Five things worth knowing this week
1 – Welcome Allison Halstead Reid as our new Associate Executive Director
I am thrilled to tell you we have created a new position of Associate Executive Director and that Allison Halstead Reid has accepted the appointment.
Allison is well known to many on Vashon for her work at Harbor School as Director of Advancement, and before that Marketing & Development Director, as well as for the work she has done putting on numerous successful auctions and events.
Allison brings VCA an incredibly valuable skill set. She has a deep background in performing arts, is a skilled marketer, has worked for many years in education, and is an experienced and effective fund raiser. She is well-regarded in the community and has over the past year built up a deep working knowledge of VCA through her tenure on our board.
Reporting to Allison will be the five program areas, Visual Arts, Performing Arts, Arts Education, Dance, and Vashon Artists in Schools, as well as marketing. Finance/Operations, Facilities, and Development will continue to report directly to me.
As part of the reorganization, the position of Artistic Director has been eliminated.
2 – Will you Wonka with us?
Once again, parent volunteers are coming through for VCA and the musical theatre program.
Oi Durahim has built a magical Bucket Shack for our Willy Wonka Jr. production, which features a kitchen for Mr. and Mrs. Bucket and a loft bed for the grandparents. Better yet, it transforms into the Chocolate Smelter for Act II where Augustus Gloomp meets his untimely demise!
Oi has transformed a literal back-of-the-envelope sketch into a spectacular reality, fabricating brackets and creating a massive modular set piece so we can store and reassemble the Shack as needed . . . all just in time for rehearsals on stage.
When combined with fabulous artwork from Britt Freda and generous donations of set pieces by Drama Dock and other island organizations and parents, this will be our most ambitious set ever. The kids and directors are incredibly lucky to get to perform with the support of so many talented islanders!
But wait, there’s more (you knew that was coming).
There is no Wonka without hats. I’ve been given a peek at two I’m told will figure prominently in our production They’ve been made by a Baltimore-based artist friend of our Director, Chris Dawson, and they are a tasty looking lot indeed.
I’m told to not give away the punchline but can say our cast and crew have “BIG plans to stage a beautiful, sweet and delicious lobby, set up in a very “chocolate factory” sense.”
Sounds like the place to be.
More Wonka than you can shake a stick at!
3 – Loving Alisara Martin
I’ve been following Alisara for the past year . . . literally following her around the VCA campus, watching and listening to her teach, photographing with wonder the groaning board of art supplies she lays out for her students, and rejoicing in the intensity with which her young students go after their projects.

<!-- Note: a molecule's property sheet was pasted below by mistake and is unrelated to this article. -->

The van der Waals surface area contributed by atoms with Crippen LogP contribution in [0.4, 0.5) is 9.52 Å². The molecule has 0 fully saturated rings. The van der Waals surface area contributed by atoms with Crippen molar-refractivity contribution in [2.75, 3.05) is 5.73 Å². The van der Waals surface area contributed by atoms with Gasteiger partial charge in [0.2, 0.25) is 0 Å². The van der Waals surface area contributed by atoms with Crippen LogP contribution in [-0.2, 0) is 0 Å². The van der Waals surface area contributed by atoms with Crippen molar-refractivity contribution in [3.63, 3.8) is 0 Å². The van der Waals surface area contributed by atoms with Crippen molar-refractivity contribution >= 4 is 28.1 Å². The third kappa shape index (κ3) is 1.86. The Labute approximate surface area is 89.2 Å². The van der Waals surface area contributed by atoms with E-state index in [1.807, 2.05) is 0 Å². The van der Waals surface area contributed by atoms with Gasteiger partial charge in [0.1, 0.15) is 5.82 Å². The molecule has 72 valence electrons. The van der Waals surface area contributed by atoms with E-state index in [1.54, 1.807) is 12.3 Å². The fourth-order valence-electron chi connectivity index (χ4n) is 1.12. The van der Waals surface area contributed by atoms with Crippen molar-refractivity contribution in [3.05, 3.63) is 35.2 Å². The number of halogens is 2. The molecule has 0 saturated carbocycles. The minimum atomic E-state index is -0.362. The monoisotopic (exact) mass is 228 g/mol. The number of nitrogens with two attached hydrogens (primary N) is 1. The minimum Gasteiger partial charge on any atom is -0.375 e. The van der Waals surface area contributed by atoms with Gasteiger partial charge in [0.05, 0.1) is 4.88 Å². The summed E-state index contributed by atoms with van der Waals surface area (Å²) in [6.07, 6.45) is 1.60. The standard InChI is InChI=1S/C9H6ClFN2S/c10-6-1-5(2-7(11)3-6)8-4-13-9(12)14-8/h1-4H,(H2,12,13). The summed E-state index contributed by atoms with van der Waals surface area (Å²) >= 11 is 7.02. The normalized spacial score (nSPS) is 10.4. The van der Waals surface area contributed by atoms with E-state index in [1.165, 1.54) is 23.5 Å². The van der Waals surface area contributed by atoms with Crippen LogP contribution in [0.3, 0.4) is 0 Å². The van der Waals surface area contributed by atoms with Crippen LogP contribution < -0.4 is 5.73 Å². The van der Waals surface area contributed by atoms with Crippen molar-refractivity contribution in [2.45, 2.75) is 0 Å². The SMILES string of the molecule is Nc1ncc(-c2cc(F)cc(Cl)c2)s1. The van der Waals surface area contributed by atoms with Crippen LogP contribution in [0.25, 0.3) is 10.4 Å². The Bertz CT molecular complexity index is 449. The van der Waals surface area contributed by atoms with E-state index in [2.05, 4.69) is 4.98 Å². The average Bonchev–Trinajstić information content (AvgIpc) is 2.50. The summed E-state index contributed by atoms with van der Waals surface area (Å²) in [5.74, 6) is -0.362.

Alisara is teaching two classes for us, and I thought it would be fun to ask her about them.
Me: How long have you been involved with VCA?
Alisara: I have been a teaching artist at VCA since the summer of 2016. I was part of the Science of Art camp, and we made motorized scribble bots to create large drawings; it was so fun!
Me: Say some things about the what you’re teaching this spring.
Alisara: The garden banner class on April 27th is chance to create a unique prayer flag or bunting banner to transform indoor and outdoor spaces. For me, spring is a time to start renewing the spaces that have been left during winter, and bringing art outdoors is a great way to do that.
The forms we are using (pennants, flags, banners, and bunting) have long traditions. They are used to make places festive, sacred, and personal. Using a combination of hand-drawn and stencil techniques, these mixed-media indoor/outdoor pieces are a beautiful way to share a message.
As an islander, capturing a sense of place is always fascinating. The natural beauty, energy, and biodiversity of the island is a magnificent backdrop for life’s daily routines. This class is about finding how the views that we love interact with other scenes in our life, memory, and imagination.
We will use contemporary materials, such as clear watercolor ground, and simple pastel and watercolor techniques to create landscapes on unusual surfaces like shells and wood. We will also create pastel drawings from observation and imagination to rework by adding landscape elements, focusing on bringing a sense of place into our personal imagery.
Me: I know you have a lot of energy for family involvement in the arts. Say some things about that.